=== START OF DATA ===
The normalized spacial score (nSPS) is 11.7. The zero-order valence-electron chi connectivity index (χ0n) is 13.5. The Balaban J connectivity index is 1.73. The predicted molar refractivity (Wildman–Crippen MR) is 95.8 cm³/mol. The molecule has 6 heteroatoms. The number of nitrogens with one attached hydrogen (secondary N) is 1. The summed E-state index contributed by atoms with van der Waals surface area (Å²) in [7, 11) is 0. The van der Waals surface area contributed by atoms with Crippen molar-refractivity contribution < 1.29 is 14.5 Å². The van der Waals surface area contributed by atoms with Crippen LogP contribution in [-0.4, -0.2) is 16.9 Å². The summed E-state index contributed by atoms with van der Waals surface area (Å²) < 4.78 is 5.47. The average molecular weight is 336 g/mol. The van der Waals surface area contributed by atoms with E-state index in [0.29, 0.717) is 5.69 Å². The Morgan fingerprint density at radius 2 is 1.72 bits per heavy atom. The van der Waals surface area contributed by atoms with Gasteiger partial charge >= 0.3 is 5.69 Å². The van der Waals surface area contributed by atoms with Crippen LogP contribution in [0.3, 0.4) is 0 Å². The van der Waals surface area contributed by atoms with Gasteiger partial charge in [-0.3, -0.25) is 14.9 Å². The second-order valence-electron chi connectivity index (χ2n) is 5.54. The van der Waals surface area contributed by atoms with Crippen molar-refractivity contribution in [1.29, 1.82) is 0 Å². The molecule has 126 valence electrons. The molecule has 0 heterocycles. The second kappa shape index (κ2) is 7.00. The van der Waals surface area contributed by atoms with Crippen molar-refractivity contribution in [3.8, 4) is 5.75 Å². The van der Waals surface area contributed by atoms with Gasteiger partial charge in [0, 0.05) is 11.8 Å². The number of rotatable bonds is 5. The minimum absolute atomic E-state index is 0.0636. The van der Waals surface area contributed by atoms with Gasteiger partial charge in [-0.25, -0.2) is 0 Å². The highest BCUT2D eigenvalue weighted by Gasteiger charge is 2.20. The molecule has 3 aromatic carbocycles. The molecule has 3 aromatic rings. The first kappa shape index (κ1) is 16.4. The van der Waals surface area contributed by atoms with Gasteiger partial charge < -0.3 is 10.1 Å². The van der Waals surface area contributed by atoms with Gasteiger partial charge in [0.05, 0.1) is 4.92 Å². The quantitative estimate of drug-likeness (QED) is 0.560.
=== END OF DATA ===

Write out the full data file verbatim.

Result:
The normalized spacial score (nSPS) is 11.7. The zero-order valence-electron chi connectivity index (χ0n) is 13.5. The Balaban J connectivity index is 1.73. The predicted molar refractivity (Wildman–Crippen MR) is 95.8 cm³/mol. The molecule has 6 heteroatoms. The number of nitrogens with one attached hydrogen (secondary N) is 1. The summed E-state index contributed by atoms with van der Waals surface area (Å²) in [7, 11) is 0. The van der Waals surface area contributed by atoms with Crippen molar-refractivity contribution < 1.29 is 14.5 Å². The van der Waals surface area contributed by atoms with Crippen LogP contribution in [-0.4, -0.2) is 16.9 Å². The summed E-state index contributed by atoms with van der Waals surface area (Å²) < 4.78 is 5.47. The average molecular weight is 336 g/mol. The van der Waals surface area contributed by atoms with E-state index in [0.29, 0.717) is 5.69 Å². The Morgan fingerprint density at radius 2 is 1.72 bits per heavy atom. The van der Waals surface area contributed by atoms with Gasteiger partial charge >= 0.3 is 5.69 Å². The van der Waals surface area contributed by atoms with Crippen LogP contribution in [0.3, 0.4) is 0 Å². The van der Waals surface area contributed by atoms with Gasteiger partial charge in [-0.3, -0.25) is 14.9 Å². The second-order valence-electron chi connectivity index (χ2n) is 5.54. The van der Waals surface area contributed by atoms with Crippen molar-refractivity contribution in [1.29, 1.82) is 0 Å². The molecule has 126 valence electrons. The molecule has 0 heterocycles. The second kappa shape index (κ2) is 7.00. The van der Waals surface area contributed by atoms with Crippen molar-refractivity contribution in [3.8, 4) is 5.75 Å². The van der Waals surface area contributed by atoms with Gasteiger partial charge in [0, 0.05) is 11.8 Å². The number of rotatable bonds is 5. The minimum absolute atomic E-state index is 0.0636. The van der Waals surface area contributed by atoms with Gasteiger partial charge in [-0.25, -0.2) is 0 Å². The highest BCUT2D eigenvalue weighted by Gasteiger charge is 2.20. The molecule has 3 aromatic carbocycles. The molecule has 3 aromatic rings. The first kappa shape index (κ1) is 16.4. The van der Waals surface area contributed by atoms with Gasteiger partial charge < -0.3 is 10.1 Å². The van der Waals surface area contributed by atoms with Gasteiger partial charge in [0.05, 0.1) is 4.92 Å². The quantitative estimate of drug-likeness (QED) is 0.560.